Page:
In addition, requiring kegs and cases to be sold only in beer distributors and only before 10 pm (like they do here in PA) would also enhance the effect of the aforementioned keg/case restriction. Also, while many states have keg registration laws, only PA requires the buyer’s name and address recorded when 3 or more cases are bought in a single transaction.

  6. Jessica C Says:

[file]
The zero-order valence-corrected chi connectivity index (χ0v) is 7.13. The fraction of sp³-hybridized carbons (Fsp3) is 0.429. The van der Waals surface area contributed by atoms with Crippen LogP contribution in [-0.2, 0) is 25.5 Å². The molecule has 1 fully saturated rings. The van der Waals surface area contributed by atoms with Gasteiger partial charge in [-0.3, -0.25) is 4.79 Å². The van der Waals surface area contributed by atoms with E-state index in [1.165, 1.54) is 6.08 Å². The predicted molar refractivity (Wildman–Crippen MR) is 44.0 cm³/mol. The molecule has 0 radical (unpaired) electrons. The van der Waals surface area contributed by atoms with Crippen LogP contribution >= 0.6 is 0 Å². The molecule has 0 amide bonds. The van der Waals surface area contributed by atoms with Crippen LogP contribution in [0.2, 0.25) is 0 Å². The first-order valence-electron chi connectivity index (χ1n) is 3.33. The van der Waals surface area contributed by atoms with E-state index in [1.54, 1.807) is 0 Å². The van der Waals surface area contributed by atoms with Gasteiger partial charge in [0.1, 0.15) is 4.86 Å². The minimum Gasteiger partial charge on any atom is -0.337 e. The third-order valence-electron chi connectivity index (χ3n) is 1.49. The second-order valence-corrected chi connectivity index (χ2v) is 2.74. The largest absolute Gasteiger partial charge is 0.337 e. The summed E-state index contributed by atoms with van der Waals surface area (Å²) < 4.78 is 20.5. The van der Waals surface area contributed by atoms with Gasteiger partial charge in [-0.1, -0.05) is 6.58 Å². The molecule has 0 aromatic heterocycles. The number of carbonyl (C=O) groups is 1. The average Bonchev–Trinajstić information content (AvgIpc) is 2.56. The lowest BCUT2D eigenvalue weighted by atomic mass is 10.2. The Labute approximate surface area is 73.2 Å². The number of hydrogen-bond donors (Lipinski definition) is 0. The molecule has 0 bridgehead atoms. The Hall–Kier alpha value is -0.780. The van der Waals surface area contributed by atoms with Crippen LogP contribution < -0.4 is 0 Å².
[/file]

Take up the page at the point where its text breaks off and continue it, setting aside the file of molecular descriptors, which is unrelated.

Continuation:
As a college student myself, I also question why the drinking age was ever changed in the mid 1980’s? Why is the age 21 and not 25? Why can an 18 year old buy cigarettes at the age of 18 instead of 21? On this planet containing 195 countries, only 4 countries have a drinking age of 21,which is only 2% of the entire world. If the other 98% of the world allows an 18 year old to drink alcohol, what are the reasons the United States holds against us? The questions are countless and repetitive among my peers all across the country. I believe there are methods and a corrective plan of action that can be taken to not only fulfill the concerns of the U.S Government, but also give 18 year olds the freedom and equality that they desire as well. Changing the drinking age from 21 to 18 will not completely solve the problems of alcohol related deaths and alcohol abuse in teens, a bigger plan of action must be taken in action. If alcohol is introduced at a younger age responsibly and gradually in a controlled environment, kids will learn at a young age that it is a dangerous substance and should be taken with cautiousness. If schools and parents presented improved education about alcohol use/abuse and took away the appeal of doing something “forbidden,” several groups deem a lower drinking age will essentially keep people safer. Some groups believe that the drinking age should be changed to 18 only with a certified “drinking licenses” acquired by taking classes such as a hunting license or a driver’s license. The group believes this change would inform young people about how to consume alcohol correctly with the supervision and regulation of older adults. The education of alcohol may take a few years in though introduction, but to last 21 years is just unfair.